Written by Technology

A Plea To Android App Developers

I own an HTC Desire. It was one of the earlier Android phones, and was the top of the range phone from HTC at the time. Overall I love the phone. I still love it. I’ve managed – touch wood – not to crack the screen, unlike so many of my iPhone owning friends. HTC Sense is actually a good addition to Android. The phone still works fast despite being chock full of apps and data.
But it is full. The major problem with the Desire is that it doesn’t have enough onboard memory. Not enough by far.
Recently James ran through a few good tips for freeing up some space. He has the similarly memory challenged Google Nexus One – which shares many traits with the Desire.
Yet they’re not enough. For the last few months, I’ve lived in fear of the “low disk space” icon. It’s not just some kind of OCD annoyance – it actually changes the way some apps behave. For example, the Gmail app won’t collect new mail. That kind of trivial annoyance.
So I’d instigated a one-on/one-off rule. You have a killer new app? Well, it’s going to have to be better and more useful to me than my current line-up. You can forget games for starters. A great podcasting app? Maybe… But I think Google Maps is more important. Sorry.
I could probably exist reasonably happily with my current line-up. But there’s another problem.
Everyone keeps adding new features to their apps. There’s an update to Gmail, Google Plus, Facebook or whatever. If you’ve chosen to tick the automatic updates, then you’ll get them without even knowing.
Suddenly the low disk space icon is visible again without you doing anything.
You clear the cache from everything. You use fine App 2 SD card utility. Still no luck.
Even the current version of Android Market is well over 7MB which I find astonishing since it’s basically a version of the web-browser.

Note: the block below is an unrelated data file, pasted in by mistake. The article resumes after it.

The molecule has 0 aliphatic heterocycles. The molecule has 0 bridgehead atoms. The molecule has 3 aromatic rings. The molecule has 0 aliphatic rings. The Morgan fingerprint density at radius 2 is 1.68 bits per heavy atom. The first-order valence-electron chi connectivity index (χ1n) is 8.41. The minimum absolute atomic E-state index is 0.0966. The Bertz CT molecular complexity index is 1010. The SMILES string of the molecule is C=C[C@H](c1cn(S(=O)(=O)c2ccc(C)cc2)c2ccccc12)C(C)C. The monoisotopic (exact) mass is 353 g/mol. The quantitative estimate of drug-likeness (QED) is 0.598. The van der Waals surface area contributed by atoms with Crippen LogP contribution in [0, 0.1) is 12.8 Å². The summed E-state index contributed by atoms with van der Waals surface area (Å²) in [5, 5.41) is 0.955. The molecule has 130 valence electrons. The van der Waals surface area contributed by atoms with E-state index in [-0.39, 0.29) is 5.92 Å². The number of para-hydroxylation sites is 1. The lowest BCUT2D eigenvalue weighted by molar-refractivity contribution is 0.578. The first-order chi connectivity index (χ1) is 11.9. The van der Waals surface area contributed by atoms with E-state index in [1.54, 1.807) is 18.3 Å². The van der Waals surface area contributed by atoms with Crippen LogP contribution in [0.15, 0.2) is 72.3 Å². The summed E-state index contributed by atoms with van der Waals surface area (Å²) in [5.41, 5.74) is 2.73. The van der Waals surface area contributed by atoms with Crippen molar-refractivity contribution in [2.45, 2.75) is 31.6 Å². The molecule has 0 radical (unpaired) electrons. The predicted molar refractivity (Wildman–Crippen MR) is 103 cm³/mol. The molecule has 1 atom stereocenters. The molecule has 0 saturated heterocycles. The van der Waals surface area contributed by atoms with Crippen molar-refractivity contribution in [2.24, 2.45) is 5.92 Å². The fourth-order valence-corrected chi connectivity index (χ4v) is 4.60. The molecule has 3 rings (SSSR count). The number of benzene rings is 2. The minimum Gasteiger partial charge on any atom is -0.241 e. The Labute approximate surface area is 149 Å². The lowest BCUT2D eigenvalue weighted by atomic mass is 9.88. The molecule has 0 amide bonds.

All this was brought home when I downloaded the newly available Guardian app. It looks great. It caches news that it downloads offline. You can read it at your leisure. And yet it can’t be installed to SD card, and there’s no choice as to where you place the data that it caches.
I played with it. Liked it. And then had to “put it back” (uninstall it).
I know that there can be issues with SD card installed apps. If you mount the phone as a disk drive, then apps don’t work. And I suspect they’re probably a tad slower on SD card. But as the comments at the foot of The Guardian’s announcement makes clear, there are lots of people on “older” Android devices that suffer this memory issue. By older, I mean fifteen months old.
I don’t really mean to single out The Guardian. They’re by no means alone. Google is just as bad.
And what’s more, you can’t trust the size of an app as stated in the Android Market. I suspect that the “size” listed is the size of the compressed installer file. Rarely if ever is an app as “small” as it’s stated on the market. That’s especially the case with an app that is built to cache data.
App developers, please remember that not everyone is using a box-fresh, top of the range device!
Hopefully I’ll put this all behind me soon, when my current contract comes to an end, and I can buy a new Android phone. Incidentally – all suggestions gratefully recieved. It needs to be fast, hard waring, loads of memory, and have a top of the range camera. I’m not sure about the Samsung Galaxy S II. If there’s truly a special edition of the HTC Sensation then I might go for that. Or do I risk an upcoming Sony Ericsson? And then there’s the forthcoming Ice Cream Sandwich and devices that run that. Maybe I should wait…?
In the meantime I need to decide whether to actually free up some space and perhaps delete something like the Facebook app. Decisions, decisions.